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I-5 6600k@4.6/RTX 2080. And I have a small understanding of what g sync does, but I would maybe not a complete understanding. Like I said no expert, just trying to help ya not waste unneeded money. If you feel the need to upgrade to a full g sync panel, I'm sure it would be a good buy. And may even help a little, but I still don't think an adaptive sync is the cause of stuttering. Again I may be wrong, and hope someone else can chime in with a more solid answer for you.
 
Your existing monitor appears to actually be one of the dozen FreeSync displays that are officially certified by nvidia as being "G-Sync compatible", so G-Sync should presumably work even without enabling it manually in Nvidia's control panel, provided you have the latest nvidia drivers installed...


Even if it wasn't though, adaptive sync should work on monitors that support FreeSync over a DisplayPort connection. You are using a DisplayPort cable, rather than HDMI or DVI, right? Did you try what they describe in this video for enabling it? You can skip to 4:50 for the relevant part about enabling G-Sync on a FreeSync display, though I suspect it should get detected and enabled automatically on your screen...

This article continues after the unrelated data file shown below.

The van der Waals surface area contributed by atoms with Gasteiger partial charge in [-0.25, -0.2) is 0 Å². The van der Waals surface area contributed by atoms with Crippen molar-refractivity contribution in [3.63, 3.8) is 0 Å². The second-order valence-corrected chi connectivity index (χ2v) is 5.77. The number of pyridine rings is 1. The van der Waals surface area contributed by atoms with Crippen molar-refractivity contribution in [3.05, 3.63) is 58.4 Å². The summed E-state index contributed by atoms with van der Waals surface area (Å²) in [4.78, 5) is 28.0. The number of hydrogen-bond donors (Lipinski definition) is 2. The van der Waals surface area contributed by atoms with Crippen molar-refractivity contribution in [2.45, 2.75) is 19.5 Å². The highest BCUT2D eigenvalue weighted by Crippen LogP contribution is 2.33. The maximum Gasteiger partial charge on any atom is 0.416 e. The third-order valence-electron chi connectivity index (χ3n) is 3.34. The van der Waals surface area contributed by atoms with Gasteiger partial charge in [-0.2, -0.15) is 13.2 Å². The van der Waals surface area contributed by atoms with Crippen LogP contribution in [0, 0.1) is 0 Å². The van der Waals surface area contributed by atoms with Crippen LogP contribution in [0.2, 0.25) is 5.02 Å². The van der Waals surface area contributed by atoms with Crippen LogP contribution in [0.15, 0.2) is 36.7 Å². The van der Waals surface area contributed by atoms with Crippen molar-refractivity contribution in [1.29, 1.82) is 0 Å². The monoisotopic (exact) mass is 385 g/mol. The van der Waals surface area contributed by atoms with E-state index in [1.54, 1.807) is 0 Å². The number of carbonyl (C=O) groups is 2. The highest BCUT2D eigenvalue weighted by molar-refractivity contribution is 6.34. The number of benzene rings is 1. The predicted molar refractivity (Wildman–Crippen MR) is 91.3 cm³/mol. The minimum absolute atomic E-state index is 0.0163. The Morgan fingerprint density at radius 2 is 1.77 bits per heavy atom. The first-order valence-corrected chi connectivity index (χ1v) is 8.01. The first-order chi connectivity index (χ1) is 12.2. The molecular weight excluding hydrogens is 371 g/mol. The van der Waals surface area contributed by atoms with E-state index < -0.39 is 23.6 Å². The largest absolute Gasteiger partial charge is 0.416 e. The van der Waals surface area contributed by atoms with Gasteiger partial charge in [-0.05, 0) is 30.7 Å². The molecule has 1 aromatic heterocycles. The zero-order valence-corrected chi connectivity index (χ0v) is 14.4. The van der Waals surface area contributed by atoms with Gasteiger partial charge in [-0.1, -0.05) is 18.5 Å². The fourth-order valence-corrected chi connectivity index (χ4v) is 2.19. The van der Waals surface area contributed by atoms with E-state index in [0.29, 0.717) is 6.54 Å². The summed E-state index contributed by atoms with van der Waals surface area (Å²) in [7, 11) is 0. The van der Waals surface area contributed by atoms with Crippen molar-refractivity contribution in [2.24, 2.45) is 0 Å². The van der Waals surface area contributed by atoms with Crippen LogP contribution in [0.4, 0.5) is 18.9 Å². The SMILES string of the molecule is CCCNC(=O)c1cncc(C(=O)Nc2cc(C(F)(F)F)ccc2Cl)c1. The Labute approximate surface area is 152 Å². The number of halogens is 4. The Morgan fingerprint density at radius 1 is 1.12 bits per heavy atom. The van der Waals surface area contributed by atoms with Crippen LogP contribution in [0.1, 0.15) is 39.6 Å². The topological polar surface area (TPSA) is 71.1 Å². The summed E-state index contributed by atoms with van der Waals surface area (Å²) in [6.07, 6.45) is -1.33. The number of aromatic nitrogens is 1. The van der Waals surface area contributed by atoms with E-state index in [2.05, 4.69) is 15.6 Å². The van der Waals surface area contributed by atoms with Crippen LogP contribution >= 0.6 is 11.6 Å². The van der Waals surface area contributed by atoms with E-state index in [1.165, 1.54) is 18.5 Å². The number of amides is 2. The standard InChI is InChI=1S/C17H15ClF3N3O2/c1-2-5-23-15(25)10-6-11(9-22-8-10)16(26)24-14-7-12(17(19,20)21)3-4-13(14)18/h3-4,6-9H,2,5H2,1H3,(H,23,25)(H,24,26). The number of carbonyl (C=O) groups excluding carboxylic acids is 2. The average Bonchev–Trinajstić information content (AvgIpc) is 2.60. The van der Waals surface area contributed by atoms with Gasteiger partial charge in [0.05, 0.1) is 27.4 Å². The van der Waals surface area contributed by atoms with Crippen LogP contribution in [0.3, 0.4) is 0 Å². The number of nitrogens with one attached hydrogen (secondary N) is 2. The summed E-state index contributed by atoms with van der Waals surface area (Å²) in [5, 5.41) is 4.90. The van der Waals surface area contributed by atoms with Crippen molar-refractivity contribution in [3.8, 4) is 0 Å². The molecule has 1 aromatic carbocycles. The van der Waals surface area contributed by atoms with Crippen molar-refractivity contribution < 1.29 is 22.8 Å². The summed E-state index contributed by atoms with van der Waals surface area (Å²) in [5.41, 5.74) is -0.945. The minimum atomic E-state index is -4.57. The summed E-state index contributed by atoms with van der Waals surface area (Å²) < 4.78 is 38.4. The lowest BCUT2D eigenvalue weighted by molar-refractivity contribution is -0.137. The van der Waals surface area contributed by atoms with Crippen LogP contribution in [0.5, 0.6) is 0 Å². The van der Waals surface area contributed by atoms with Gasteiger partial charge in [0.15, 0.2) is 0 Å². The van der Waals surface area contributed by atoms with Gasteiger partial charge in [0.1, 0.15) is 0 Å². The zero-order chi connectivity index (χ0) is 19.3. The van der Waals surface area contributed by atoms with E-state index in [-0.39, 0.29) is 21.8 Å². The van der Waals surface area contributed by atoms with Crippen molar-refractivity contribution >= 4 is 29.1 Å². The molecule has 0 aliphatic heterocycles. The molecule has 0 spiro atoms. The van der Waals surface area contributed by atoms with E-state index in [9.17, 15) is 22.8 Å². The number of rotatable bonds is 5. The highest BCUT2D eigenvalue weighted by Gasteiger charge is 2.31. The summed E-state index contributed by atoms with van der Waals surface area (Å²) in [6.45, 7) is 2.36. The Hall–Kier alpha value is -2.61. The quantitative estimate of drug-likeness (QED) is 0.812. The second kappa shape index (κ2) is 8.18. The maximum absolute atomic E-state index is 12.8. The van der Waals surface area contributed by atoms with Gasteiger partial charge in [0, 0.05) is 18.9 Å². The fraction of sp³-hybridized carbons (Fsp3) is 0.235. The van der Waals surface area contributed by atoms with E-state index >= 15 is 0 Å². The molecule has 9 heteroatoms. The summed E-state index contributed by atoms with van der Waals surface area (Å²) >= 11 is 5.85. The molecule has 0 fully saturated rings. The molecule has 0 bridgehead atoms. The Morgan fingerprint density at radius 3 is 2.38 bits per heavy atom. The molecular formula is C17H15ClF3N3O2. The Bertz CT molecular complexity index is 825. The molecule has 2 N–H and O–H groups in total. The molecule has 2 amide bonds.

View: https://www.youtube.com/watch?v=icJnTUAaB9Y
 
that monitor you posted is the 2017 24" model, and I have the 2016 27" model that is 144Hz and it's fantastic as a monitor.

To answer some of your burning questions it's simple, as long as the frame rate of the game you are playing is below the refresh rate limit of the monitor, then G-Sync will work and remove the tearing.

Is it worth it to get G-Sync? Yes. So worth it.

What G-Sync is and how it works is fairly simple as well (at least the way I'm about to explain it is lol)

Unlike conventional options such as V-Sync where it's software that limits the GPU's output to match the monitor, and tells it to wait when it's going a little too fast, (which is what causes the occasional spike, and the input latency), G-Sync is a hardware solution, where it's a module that is installed onto a monitor that instead, gives the monitor the ability to adapt its refresh rate to match whatever the GPU is pushing out, as long as it isn't going beyond the refresh rate limitation of the monitor.